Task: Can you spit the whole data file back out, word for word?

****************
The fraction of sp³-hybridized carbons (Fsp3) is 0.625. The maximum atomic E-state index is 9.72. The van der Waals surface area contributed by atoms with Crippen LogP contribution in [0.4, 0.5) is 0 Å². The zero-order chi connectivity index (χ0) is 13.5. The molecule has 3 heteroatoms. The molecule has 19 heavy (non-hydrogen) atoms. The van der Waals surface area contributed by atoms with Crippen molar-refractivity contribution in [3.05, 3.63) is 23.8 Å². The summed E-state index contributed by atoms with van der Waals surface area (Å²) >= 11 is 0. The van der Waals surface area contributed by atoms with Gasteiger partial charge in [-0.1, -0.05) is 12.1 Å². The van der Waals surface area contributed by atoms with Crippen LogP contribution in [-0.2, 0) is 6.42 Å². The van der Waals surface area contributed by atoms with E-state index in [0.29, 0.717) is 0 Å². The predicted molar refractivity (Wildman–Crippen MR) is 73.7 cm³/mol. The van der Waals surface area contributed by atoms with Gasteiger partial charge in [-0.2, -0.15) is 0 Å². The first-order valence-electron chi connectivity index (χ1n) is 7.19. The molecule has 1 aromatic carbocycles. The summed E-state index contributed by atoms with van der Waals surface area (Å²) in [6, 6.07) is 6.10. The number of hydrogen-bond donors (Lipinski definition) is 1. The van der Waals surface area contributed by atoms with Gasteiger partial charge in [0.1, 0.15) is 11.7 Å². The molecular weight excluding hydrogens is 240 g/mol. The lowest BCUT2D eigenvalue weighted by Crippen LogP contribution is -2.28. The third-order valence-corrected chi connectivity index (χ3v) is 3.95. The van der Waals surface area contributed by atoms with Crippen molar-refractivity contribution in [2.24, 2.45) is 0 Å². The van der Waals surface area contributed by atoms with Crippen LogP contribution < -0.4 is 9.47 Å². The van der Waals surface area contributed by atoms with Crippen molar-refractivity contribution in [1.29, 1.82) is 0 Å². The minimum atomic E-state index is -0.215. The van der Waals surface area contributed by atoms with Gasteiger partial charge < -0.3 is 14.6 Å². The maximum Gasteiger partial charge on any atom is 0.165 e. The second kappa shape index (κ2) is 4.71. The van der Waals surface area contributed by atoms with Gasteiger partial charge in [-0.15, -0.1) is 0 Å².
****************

The fraction of sp³-hybridized carbons (Fsp3) is 0.625. The maximum atomic E-state index is 9.72. The van der Waals surface area contributed by atoms with Crippen LogP contribution in [0.4, 0.5) is 0 Å². The zero-order chi connectivity index (χ0) is 13.5. The molecule has 3 heteroatoms. The molecule has 19 heavy (non-hydrogen) atoms. The van der Waals surface area contributed by atoms with Crippen molar-refractivity contribution in [3.05, 3.63) is 23.8 Å². The summed E-state index contributed by atoms with van der Waals surface area (Å²) >= 11 is 0. The van der Waals surface area contributed by atoms with Gasteiger partial charge in [-0.1, -0.05) is 12.1 Å². The van der Waals surface area contributed by atoms with Crippen LogP contribution in [-0.2, 0) is 6.42 Å². The van der Waals surface area contributed by atoms with E-state index in [0.29, 0.717) is 0 Å². The predicted molar refractivity (Wildman–Crippen MR) is 73.7 cm³/mol. The van der Waals surface area contributed by atoms with Gasteiger partial charge in [-0.2, -0.15) is 0 Å². The first-order valence-electron chi connectivity index (χ1n) is 7.19. The molecule has 1 aromatic carbocycles. The summed E-state index contributed by atoms with van der Waals surface area (Å²) in [6, 6.07) is 6.10. The number of hydrogen-bond donors (Lipinski definition) is 1. The van der Waals surface area contributed by atoms with Gasteiger partial charge in [0.1, 0.15) is 11.7 Å². The molecular weight excluding hydrogens is 240 g/mol. The lowest BCUT2D eigenvalue weighted by Crippen LogP contribution is -2.28. The third-order valence-corrected chi connectivity index (χ3v) is 3.95. The van der Waals surface area contributed by atoms with Crippen molar-refractivity contribution in [2.24, 2.45) is 0 Å². The van der Waals surface area contributed by atoms with Crippen LogP contribution < -0.4 is 9.47 Å². The van der Waals surface area contributed by atoms with Crippen molar-refractivity contribution in [1.29, 1.82) is 0 Å². The minimum atomic E-state index is -0.215. The van der Waals surface area contributed by atoms with Gasteiger partial charge < -0.3 is 14.6 Å². The maximum Gasteiger partial charge on any atom is 0.165 e. The second kappa shape index (κ2) is 4.71. The van der Waals surface area contributed by atoms with Gasteiger partial charge in [-0.15, -0.1) is 0 Å².